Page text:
It is way too early to be talking about the fortieth edition of WWE WrestleMania. The event won’t take place until 2024, after next year’s event in Dallas and the following year’s event in Los Angeles. And while I have no intention of trying to predict the card or anything like that (I have a hard enough time trying to do that with just one year of lead-in time), there is an angle to consider when looking so far into the future as WWE WrestleMania XL, and that is this:
The odds are the WM XL main-event winner is already on the roster and is probably slumming it in the midcard right now.
It seems to be the case that every ten years, whether because of some intended design or unforeseen aligning of the stars, the big anniversary WrestleMania show features a winner who was, a few years earlier, not thought of as a likely main-event titleholder, much less the winner of the biggest main-event of the biggest show.
For example, the winner of WrestleMania X, the company’s first “anniversary-like” show, featured Bret Hart winning the WWF Championship from long-reigning heel, Yokozuna. The win was not Bret’s first world title with the company, but it was the one that was regarded as his “coronation” into the main-event mainstay he would be until he left the company three years later.
Where was Bret three years earlier? At WrestleMania VII he was wrestling in the Hart Foundation tag team. Soon after, he switched to being a singles competitor and had won the Intercontinental Championship within a year. By the next WrestleMania, he was beating Roddy Piper for a second run with the IC Title. At the time the WWF was a company ruled by giants among men, performers with little in-ring pizazz but who stood well over six-feet and had larger-than-life personalities. By contrast, Bret was exactly six-feet tall and though he was trimmed and muscular and looked great as a 235lber, he didn’t stand out as a physical specimen compared to the company’s main-event stars. In short, Bret Hart looked like the ultimate mid-carder, the perfect guy to carry the brand’s number-two title, the workhorse belt, the Intercontinental Championship.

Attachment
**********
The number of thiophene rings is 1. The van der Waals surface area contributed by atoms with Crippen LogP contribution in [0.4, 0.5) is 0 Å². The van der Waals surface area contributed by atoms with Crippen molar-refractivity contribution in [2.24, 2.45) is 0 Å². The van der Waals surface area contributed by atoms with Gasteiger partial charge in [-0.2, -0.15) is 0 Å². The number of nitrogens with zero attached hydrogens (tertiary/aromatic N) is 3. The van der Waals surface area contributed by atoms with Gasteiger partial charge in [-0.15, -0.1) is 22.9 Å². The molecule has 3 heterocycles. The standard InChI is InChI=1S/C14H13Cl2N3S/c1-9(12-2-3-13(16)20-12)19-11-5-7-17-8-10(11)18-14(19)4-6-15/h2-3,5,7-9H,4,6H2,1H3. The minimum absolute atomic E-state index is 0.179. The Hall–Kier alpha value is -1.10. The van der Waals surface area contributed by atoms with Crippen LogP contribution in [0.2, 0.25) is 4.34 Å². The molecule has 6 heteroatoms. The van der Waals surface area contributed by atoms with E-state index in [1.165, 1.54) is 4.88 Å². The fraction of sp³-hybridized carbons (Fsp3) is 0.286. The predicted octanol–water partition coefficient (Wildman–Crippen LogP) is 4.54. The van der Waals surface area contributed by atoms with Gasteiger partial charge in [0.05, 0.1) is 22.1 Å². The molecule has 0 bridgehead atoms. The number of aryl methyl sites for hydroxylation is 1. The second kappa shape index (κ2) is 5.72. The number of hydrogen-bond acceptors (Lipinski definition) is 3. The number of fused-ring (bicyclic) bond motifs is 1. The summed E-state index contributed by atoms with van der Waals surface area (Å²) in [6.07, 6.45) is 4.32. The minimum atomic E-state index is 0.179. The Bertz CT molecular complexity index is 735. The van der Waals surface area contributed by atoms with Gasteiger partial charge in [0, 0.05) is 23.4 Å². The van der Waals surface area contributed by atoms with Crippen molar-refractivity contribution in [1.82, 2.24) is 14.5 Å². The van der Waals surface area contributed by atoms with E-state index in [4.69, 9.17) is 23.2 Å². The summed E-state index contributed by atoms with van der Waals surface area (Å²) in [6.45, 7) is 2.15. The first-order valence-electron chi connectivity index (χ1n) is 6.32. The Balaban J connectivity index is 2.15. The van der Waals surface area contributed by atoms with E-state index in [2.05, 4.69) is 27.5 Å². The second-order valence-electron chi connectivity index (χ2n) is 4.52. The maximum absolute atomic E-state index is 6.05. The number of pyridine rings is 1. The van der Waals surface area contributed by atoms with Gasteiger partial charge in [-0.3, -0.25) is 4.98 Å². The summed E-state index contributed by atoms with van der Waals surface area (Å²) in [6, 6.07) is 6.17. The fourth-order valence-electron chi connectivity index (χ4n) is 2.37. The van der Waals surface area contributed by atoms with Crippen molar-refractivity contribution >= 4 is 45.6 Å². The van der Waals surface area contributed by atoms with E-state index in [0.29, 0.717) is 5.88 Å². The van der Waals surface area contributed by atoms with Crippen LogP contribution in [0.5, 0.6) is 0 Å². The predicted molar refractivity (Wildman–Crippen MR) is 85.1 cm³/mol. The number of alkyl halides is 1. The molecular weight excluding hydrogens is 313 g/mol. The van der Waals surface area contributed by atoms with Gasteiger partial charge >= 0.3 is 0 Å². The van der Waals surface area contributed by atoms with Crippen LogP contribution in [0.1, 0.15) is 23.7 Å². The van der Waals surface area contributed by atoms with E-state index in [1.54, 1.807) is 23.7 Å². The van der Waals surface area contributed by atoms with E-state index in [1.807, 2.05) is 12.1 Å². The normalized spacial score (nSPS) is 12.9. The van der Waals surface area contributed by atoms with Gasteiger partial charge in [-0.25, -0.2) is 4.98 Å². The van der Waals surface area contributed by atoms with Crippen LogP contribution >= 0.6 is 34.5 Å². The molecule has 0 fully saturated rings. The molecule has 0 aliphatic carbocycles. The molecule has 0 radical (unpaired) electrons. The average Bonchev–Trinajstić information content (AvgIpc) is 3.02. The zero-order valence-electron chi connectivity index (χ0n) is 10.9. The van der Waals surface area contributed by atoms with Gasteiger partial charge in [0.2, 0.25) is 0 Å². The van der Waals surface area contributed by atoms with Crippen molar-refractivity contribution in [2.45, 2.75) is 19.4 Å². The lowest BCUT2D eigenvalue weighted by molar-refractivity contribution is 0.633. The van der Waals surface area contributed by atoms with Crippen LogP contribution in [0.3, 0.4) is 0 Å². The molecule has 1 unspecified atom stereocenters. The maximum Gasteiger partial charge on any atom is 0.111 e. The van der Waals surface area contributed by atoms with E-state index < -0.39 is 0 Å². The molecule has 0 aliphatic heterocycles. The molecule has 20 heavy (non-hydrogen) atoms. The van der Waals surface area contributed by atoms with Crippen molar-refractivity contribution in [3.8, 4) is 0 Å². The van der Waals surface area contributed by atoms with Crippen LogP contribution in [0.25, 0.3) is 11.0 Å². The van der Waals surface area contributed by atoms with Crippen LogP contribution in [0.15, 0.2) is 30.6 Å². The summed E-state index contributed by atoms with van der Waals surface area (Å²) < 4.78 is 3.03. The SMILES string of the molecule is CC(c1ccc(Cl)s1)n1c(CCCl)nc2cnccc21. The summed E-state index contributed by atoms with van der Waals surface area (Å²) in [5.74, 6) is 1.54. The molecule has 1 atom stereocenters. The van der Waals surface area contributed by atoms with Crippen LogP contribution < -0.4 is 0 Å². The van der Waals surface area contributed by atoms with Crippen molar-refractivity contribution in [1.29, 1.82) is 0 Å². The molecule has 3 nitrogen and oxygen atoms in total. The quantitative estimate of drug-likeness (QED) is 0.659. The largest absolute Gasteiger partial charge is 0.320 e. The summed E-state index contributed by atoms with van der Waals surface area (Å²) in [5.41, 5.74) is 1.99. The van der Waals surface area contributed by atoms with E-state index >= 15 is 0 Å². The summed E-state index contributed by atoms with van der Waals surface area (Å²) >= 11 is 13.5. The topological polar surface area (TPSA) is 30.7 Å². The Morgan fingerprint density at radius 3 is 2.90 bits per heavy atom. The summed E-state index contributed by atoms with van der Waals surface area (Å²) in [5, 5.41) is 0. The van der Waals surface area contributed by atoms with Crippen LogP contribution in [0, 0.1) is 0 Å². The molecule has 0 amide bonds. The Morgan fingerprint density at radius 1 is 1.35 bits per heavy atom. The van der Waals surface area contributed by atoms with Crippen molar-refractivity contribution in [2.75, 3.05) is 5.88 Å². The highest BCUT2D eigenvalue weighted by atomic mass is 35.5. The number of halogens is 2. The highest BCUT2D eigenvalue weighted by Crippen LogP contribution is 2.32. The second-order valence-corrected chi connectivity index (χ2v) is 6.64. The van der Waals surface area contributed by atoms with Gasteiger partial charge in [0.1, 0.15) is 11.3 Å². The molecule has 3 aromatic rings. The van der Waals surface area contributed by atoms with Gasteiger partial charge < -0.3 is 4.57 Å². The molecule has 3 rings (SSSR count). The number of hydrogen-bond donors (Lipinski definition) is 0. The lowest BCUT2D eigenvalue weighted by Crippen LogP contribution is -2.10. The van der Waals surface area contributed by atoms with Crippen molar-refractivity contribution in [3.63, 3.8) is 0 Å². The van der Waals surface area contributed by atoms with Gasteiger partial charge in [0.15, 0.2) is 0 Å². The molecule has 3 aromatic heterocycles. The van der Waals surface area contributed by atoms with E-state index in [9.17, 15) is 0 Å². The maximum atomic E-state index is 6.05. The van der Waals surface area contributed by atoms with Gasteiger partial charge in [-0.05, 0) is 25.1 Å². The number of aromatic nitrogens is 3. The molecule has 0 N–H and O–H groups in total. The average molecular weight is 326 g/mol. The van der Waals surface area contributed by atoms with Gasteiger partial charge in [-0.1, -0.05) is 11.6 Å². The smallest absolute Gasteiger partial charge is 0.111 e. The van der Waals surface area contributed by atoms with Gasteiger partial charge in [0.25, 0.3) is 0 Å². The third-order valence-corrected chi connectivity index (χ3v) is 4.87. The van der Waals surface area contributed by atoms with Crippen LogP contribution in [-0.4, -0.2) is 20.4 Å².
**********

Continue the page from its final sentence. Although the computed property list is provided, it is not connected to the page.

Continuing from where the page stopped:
Even when he won the World Title from Ric Flair, the circumstances of his championship loss at WrestleMania IX, followed by his mid-card feud with Jerry Lawler, led fans to the conclusion that Hart had been little more than a transitional champion and would not sniff the main-event again, certainly not in any long-term way. However, at WrestleMania X, the man who looked like a mainstay in the midcard ended the show being hoisted into the air by his peers, as the commentary booth told everyone a new era had just begun.
Ten years later, it was Chris Benoit’s opportunity to follow in Bret Hart’s footsteps. Benoit had been a well-established midcarder, and unlike Bret (who had tons of charisma, a great connection with the fans, and could cut a good promo), Benoit was a one-trick pony. Ask him to work a fifteen-minute technical barnburner and he’d give you the match of the night. Ask him to carry a ten-minute interview segment and prepare to cringe. Benoit was stiff, flat, and unpersonable, but he could wrestle circles around 99% of the people living on the planet and that made him worthwhile. However, it was at WrestleMania XX where Benoit was given the big feather in his cap victory, securing the World Heavyweight Championship by beating both Triple H and Shawn Michaels.